OUI: Together, Andy Bichlbaum and Mike Bonanno punk the corporate world.
Jests in Time
Corporate pranksters skewering the suits are among the standouts of SF Jewish Film Festival
By Richard von Busack
The good thing about the very obedient is that they are very credulous. The Yes Men Fix the World plays as part of the traveling series of the San Francisco Jewish Film Festival, screening Aug. 8–10 at the Smith Rafael Film Center. The film is the follow-up to The Yes Men, the Dan Ollman–Sarah Price documentary of 2003. Regardless of the serious prank-power of Sacha Baron Cohen, the antics of Andy Bichlbaum and Mike Bonanno (who directed) are even funnier: the arrow of the humor is pointed at corporate cads instead of a pack of Arkies out for a night of cheap beer and wrestling.
The Yes Men's long-running prank is to insinuate themselves into think tanks, press conferences and trade shows, pretending to be representatives of name-brand corporations. Using "cheap suits and fake websites" (and some weird PowerPoint demonstrations), the Yes Men drop Dow Chemical's stock by three points. Posing as representative "Jude Finisterra" ("end of the world"), one member ginned up an interview on the BBC, claiming that Dow was going to at long last reimburse the victims of Bhopal "just because it's the right thing to do."
Later, Bichlbaum and Bonanno travel to that still-blighted city of 1 million; there, they demonstrate that there wasn't much substance to the BBC's face-saving claim that the mean prank had caused Indians to weep bitter tears.
Happily, petrochemical engineers are slightly cannier. Take the Yes Men's unveiling of "vivoleum," a human-corpse-based fuel, at the Go Expo in Calgary, which even the "childlike exuberance of a great industry" can't quite swallow.
Later, they pose as unusually benign government officials at a New Orleans presser, sharing the stage with the city's mayor and the governor of Louisiana. When exposed, one Yes Man claims that his partner, the bogus HUD official, is odd because "he just got here from France." This could be called the Conehead Defense. The Yes Men Fix the World screens Aug. 9.
Some other standouts at the festival include Yoo-Hoo, Mrs. Goldberg (Aug. 8), which resurrects some episodes from a mostly forgotten multimedia phenomenon. The Goldbergs, a long-running situation comedy about Jewish life, leapt from radio (1929–'46) to television (1949–'56). Gertrude Berg's Molly Goldberg, the ultimate Jewish mama, entertained millions and even mentioned the Holocaust.
The episodes revived here aren't exactly the TV version of Henry Roth's Call It Sleep, but they're a certainly a revelation about the seriousness and power of early television. Berg, in character as Mrs. Goldberg, sells Sanka in one-minute wraparounds to the main show. This is all the better to avoid interruptions for the main comedy-drama, which is laugh-track and zinger-free.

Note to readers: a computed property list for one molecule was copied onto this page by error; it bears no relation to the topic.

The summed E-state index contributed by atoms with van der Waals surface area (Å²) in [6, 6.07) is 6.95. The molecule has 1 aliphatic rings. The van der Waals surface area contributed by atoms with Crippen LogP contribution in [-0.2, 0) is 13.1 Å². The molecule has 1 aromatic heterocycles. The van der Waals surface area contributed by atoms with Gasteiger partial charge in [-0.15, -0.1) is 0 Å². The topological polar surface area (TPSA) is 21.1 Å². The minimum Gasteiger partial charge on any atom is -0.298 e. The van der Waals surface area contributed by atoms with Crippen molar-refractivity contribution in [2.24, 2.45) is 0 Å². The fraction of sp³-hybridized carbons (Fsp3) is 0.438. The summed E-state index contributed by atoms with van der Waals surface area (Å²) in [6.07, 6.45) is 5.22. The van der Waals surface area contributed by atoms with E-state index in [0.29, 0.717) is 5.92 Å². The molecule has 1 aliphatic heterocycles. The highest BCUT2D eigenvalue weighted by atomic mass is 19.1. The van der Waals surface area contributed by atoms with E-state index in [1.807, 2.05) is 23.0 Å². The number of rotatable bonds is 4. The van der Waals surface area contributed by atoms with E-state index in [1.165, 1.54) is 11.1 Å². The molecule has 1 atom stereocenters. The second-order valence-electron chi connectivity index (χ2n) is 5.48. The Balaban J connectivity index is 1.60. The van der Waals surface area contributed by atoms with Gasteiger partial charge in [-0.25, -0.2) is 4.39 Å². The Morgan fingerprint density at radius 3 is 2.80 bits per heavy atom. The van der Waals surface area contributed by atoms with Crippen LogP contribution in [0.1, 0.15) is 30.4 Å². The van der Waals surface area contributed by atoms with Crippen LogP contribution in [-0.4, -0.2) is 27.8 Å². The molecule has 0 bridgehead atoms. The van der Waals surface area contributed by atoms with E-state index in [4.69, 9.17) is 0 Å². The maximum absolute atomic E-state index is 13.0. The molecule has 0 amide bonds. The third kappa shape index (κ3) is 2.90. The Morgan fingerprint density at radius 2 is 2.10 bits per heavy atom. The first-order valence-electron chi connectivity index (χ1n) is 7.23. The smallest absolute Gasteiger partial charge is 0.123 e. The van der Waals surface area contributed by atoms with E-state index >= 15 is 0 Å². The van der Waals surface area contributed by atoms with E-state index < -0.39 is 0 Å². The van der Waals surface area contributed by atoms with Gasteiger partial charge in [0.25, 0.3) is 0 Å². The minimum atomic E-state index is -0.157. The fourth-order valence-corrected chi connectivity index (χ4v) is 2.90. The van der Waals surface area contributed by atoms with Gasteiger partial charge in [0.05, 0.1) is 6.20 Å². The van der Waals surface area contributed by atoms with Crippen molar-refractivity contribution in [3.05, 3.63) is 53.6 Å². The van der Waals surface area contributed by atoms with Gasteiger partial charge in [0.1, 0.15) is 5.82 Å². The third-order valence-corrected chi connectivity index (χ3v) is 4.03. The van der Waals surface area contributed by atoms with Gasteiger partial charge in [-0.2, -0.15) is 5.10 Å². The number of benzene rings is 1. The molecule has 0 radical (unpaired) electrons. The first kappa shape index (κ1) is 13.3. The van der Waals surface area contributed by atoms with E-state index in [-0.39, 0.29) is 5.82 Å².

Filmed on a small set, the action takes place in a crowded apartment, with dumbwaiter and airshaft opening up the space to neighbors who shout new information. The episode "Matchmaker" has Gertrude trying to stretch a boiled chicken dinner to all the eligible men crowding in to court Gertrude's niece. Surprisingly old-country faces and voices show up in this episode. The window The Goldbergs provides into postwar Jewish urban life is more than just a TV show's painted backdrop.
The erstwhile crowdpleaser Hey Hey It's Esther Blueberger (Aug. 8) gives you fair warning in the title. Thirteen-year-old Esther (Danielle Cantanzariti) of Adelaide, Australia, jumps the fence of her cruel private school and encounters a public-school rebel, a surly half-Maori girl called, perhaps ironically, Sunny (Keisha Castle-Hughes from Whale Rider). At first, Castle-Hughes shows Malcolm McDowell–like levels of cockiness, but she gets monotonously mannered, looking as morosely diffident as Richard Burton when his heart wasn't in a film.
More intriguing, if ultimately disenchanting, is Israel's Seven Minutes in Heaven (Aug. 9). Galia (Reymonde Amsellem) is in an aura state following a trauma; she was clinically dead for seven minutes after a terrorist bombing in Jerusalem. Far more interesting than director Omri Givon's M. Night Shyamalanesque touches is all the stuff the director took from life before he shaped it for metaphysics. This is what seems real, and must be happening every day: Galia's thorny feelings, the itching of her scar tissue and the dialogue with record keepers who deal with the bombings. Their interchange goes thus: "Were you in the one at the mall?" "No, the one on the bus." "French Hill?" "No, at the city center." "Ah, God, that was horrible."
The 29th annual San Francisco Jewish Film Festival screens 13 films Saturday–Monday, Aug. 8–10, at the Smith Rafael Film Center. 1118 Fourth St., San Rafael. Times vary. 415.454.1222.
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